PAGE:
Then there are the 3-D figurines...

But something else is going on too. In Patrick Huyghe's The Field Guide to Extraterrestrials there is an investigative incident that needs to be reviewed and reflected upon. Richard J. Boylan, Ph. D. is a behavioral scientist, anthropologist, and certified clinical hypnotherapist. He has been involved in hypnotizing ufo abductees. What he found is worth pondering. On page 131, Huyghe writes of how an eyewitness under hypnosis told "Richard Boylan that she had encountered a 'spaceman.' When he invited her to look closely at the face of the 'human' spaceman, she replied, 'Oh my! It's not human after all. It's one of those Grays.' But when he suggested that she look closely at the face of the Gray, she realized that the Gray was actually a reptoid."


 Wetzel’s “It” by Bill Rebsamen from Mysterious America (page 273). 

Now, I am not here to dwell on reptilians or aliens or ufonauts. My concern is with eyewitnesses. What are they seeing, and when they see Bigfoot, are they so scared or in shock or in trance that they are telling us what we want to hear? Or what culturally they "think" a Bigfoot looks like? What would occur if Sasquatch encounters were examined more deeply by hypnotizing the eyewitnesses? 

What happened to the use of hypnosis in earlier Bigfoot investigations? Should we even broach this critical forensic difference between ufological and cryptozoological eyewitness stories? Within murder investigations, criminal reconstructions, and, yes, ufological and abduction research, the frequent use of the technique of hypnosis appears to have become divorced from the examination of Bigfoot eyewitnesses. Why? We aren't sure why this occurred. Indeed, considering that even in homicidal and violent crime cases where court admissibility of evidence obtained through this method is not regarded too highly, it is in the data gathering phrase of the investigation where there is great reliance on hypnosis to collect the details of the cases. Bigfoot researchers, in the 1970s, experimented with hypnosis, but not in any well-crafted fashion. What would Bigfoot researchers find behind the sightings of large hairy creatures if they used hypnosis more? More details, more psychology, more hidden messages, or nothing? Are we even asking the right questions?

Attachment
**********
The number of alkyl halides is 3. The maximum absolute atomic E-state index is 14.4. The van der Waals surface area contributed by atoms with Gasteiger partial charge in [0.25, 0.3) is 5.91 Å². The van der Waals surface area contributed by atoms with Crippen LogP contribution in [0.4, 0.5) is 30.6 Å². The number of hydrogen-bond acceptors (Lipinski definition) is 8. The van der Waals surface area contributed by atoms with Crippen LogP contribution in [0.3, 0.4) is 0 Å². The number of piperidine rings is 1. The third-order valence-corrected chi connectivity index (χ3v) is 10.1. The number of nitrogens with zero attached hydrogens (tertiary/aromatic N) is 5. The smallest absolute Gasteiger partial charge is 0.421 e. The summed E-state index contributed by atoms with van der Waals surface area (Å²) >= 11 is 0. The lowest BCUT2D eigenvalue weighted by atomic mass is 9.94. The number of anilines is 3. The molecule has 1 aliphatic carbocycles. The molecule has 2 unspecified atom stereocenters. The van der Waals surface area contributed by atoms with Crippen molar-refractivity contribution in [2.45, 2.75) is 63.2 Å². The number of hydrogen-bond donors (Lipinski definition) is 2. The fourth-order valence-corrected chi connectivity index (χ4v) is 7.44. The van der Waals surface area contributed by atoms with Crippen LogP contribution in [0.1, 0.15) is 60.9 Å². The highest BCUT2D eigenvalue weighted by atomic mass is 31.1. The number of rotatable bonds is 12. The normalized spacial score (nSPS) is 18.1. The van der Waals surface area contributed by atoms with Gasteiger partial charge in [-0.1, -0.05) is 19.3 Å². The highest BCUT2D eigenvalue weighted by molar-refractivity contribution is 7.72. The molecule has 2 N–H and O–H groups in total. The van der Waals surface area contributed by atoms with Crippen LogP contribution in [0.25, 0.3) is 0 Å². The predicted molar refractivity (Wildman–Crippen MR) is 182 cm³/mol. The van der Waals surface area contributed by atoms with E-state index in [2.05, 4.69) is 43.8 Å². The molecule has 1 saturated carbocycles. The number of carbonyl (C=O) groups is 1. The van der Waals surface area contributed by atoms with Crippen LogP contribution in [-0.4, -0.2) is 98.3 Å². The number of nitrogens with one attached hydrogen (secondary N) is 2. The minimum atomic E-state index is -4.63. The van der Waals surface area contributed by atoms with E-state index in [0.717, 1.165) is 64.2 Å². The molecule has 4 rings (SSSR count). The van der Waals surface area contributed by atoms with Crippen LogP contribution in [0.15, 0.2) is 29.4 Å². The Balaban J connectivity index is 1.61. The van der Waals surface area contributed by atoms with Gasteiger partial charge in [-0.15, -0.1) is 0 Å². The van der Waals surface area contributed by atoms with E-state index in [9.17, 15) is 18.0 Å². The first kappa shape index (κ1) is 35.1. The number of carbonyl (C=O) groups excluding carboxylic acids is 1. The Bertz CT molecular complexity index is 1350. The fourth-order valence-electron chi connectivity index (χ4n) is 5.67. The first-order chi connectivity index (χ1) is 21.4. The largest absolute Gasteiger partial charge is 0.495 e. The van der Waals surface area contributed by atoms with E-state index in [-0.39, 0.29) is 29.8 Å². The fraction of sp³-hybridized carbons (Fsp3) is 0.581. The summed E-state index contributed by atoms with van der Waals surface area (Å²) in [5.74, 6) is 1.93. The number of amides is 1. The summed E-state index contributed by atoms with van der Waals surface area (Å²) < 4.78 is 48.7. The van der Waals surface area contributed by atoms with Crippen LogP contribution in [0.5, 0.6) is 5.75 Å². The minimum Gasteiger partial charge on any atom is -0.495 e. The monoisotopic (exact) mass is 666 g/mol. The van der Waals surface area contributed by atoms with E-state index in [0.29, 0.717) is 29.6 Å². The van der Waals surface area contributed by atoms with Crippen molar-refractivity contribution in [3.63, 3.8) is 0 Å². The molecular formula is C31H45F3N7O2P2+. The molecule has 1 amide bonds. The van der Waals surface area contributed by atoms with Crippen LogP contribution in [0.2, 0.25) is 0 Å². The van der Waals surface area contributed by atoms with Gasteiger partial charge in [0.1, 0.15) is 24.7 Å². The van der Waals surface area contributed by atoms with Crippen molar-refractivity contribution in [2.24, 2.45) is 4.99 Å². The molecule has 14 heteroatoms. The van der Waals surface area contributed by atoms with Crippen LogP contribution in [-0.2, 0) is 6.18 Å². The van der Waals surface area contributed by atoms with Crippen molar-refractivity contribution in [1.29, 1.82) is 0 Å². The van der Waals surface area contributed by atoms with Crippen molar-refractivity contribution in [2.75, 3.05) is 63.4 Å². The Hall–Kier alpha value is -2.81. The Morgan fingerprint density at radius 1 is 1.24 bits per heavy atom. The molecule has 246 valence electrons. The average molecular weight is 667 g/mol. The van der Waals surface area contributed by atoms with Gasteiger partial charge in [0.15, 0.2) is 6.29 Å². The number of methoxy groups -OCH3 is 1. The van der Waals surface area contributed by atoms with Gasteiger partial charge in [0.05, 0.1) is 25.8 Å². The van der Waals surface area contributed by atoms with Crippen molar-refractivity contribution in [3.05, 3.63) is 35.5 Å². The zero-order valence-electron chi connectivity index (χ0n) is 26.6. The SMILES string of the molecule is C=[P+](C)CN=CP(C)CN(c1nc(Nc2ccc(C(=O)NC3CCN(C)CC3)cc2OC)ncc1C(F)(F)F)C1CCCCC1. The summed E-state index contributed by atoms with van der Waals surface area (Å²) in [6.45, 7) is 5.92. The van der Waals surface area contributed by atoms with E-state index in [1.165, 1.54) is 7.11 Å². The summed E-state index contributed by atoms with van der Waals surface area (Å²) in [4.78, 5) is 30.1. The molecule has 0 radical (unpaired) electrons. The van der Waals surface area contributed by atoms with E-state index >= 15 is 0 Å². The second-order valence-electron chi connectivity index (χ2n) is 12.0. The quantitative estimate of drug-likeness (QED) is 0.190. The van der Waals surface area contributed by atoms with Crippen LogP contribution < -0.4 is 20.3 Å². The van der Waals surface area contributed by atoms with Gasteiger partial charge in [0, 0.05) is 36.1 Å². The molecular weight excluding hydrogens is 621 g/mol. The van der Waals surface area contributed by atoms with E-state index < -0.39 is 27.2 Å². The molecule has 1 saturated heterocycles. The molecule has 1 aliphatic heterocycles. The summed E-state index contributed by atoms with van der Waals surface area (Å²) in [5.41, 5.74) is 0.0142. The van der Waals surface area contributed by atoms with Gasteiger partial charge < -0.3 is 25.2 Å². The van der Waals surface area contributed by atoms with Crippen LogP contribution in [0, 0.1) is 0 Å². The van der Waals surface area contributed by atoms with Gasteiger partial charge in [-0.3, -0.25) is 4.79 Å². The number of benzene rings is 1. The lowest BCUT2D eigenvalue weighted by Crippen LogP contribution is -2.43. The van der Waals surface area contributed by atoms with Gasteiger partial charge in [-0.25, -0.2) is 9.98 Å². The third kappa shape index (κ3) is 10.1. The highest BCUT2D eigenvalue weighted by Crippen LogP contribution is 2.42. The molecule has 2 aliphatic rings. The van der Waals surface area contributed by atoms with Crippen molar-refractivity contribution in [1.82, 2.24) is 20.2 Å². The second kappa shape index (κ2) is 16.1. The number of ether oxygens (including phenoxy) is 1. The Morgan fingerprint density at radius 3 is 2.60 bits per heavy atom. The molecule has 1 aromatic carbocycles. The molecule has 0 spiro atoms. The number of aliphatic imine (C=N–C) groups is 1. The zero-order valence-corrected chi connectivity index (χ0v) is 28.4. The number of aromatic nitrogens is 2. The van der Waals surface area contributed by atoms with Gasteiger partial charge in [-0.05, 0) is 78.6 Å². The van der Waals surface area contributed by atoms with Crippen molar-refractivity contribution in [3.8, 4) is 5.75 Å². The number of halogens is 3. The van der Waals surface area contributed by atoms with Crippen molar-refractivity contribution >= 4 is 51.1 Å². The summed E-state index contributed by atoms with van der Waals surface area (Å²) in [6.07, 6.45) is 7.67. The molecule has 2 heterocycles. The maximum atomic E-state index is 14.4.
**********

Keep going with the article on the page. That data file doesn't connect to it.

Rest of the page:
Red Pill Junkie said...


What would happen if BF witnesses were submitted to hypnosis? I think it depends on the quality of the hypnotherapist being employed; and even more importantly, the level of neutrality of the hypnotherapist with regards to the nature of the case being investigated.

I remember reading in one of Vallee's books how he speculated that aside the usual objections being given to the employment of hypnosis that could contaminate the memories of the witness through the use of leading questions, that there was also another possibility that would lead to contamination: the non-verbal transfer of the expectations of the enquirer into the mind of the hypnotized subject --in other words, telepathy.